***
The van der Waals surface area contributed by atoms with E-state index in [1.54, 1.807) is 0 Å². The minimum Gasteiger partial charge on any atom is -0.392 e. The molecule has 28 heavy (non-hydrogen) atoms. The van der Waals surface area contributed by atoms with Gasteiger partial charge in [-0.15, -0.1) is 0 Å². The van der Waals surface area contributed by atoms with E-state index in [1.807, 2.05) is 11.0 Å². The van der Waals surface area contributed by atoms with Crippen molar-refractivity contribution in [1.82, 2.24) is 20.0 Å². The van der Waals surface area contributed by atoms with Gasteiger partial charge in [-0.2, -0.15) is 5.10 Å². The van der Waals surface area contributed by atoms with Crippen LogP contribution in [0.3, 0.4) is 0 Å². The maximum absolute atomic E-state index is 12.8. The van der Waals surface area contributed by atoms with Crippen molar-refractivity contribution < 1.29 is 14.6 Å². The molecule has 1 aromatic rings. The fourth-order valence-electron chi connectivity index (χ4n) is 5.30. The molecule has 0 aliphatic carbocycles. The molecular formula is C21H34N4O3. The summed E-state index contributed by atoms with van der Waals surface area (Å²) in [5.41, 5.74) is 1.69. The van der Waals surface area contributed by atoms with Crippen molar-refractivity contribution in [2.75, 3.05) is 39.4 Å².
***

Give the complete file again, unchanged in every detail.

The van der Waals surface area contributed by atoms with E-state index in [1.54, 1.807) is 0 Å². The minimum Gasteiger partial charge on any atom is -0.392 e. The molecule has 28 heavy (non-hydrogen) atoms. The van der Waals surface area contributed by atoms with Gasteiger partial charge in [-0.15, -0.1) is 0 Å². The van der Waals surface area contributed by atoms with E-state index in [1.807, 2.05) is 11.0 Å². The van der Waals surface area contributed by atoms with Crippen molar-refractivity contribution in [1.82, 2.24) is 20.0 Å². The van der Waals surface area contributed by atoms with Gasteiger partial charge in [-0.2, -0.15) is 5.10 Å². The van der Waals surface area contributed by atoms with Crippen LogP contribution in [0.3, 0.4) is 0 Å². The maximum absolute atomic E-state index is 12.8. The van der Waals surface area contributed by atoms with Crippen molar-refractivity contribution < 1.29 is 14.6 Å². The molecule has 1 aromatic rings. The fourth-order valence-electron chi connectivity index (χ4n) is 5.30. The molecule has 0 aliphatic carbocycles. The molecular formula is C21H34N4O3. The summed E-state index contributed by atoms with van der Waals surface area (Å²) in [5.41, 5.74) is 1.69. The van der Waals surface area contributed by atoms with Crippen molar-refractivity contribution in [2.75, 3.05) is 39.4 Å².